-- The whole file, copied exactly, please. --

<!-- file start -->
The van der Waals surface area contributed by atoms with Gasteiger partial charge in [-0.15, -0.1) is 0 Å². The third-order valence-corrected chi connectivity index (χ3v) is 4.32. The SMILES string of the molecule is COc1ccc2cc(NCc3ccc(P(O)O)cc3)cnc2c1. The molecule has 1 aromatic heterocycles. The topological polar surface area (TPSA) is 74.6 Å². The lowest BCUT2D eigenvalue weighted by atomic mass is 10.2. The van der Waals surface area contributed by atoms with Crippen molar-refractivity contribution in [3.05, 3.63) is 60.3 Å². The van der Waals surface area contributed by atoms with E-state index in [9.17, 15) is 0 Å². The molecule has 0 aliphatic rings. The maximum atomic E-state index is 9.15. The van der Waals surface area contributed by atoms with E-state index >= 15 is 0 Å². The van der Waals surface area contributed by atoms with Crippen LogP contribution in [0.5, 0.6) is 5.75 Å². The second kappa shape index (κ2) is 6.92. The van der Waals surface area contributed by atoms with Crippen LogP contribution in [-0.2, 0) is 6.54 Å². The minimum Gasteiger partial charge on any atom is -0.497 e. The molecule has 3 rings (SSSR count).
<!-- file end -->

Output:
The van der Waals surface area contributed by atoms with Gasteiger partial charge in [-0.15, -0.1) is 0 Å². The third-order valence-corrected chi connectivity index (χ3v) is 4.32. The SMILES string of the molecule is COc1ccc2cc(NCc3ccc(P(O)O)cc3)cnc2c1. The molecule has 1 aromatic heterocycles. The topological polar surface area (TPSA) is 74.6 Å². The lowest BCUT2D eigenvalue weighted by atomic mass is 10.2. The van der Waals surface area contributed by atoms with Crippen molar-refractivity contribution in [3.05, 3.63) is 60.3 Å². The van der Waals surface area contributed by atoms with E-state index in [9.17, 15) is 0 Å². The molecule has 0 aliphatic rings. The maximum atomic E-state index is 9.15. The van der Waals surface area contributed by atoms with E-state index >= 15 is 0 Å². The van der Waals surface area contributed by atoms with Crippen LogP contribution in [0.5, 0.6) is 5.75 Å². The second kappa shape index (κ2) is 6.92. The van der Waals surface area contributed by atoms with Crippen LogP contribution in [-0.2, 0) is 6.54 Å². The minimum Gasteiger partial charge on any atom is -0.497 e. The molecule has 3 rings (SSSR count).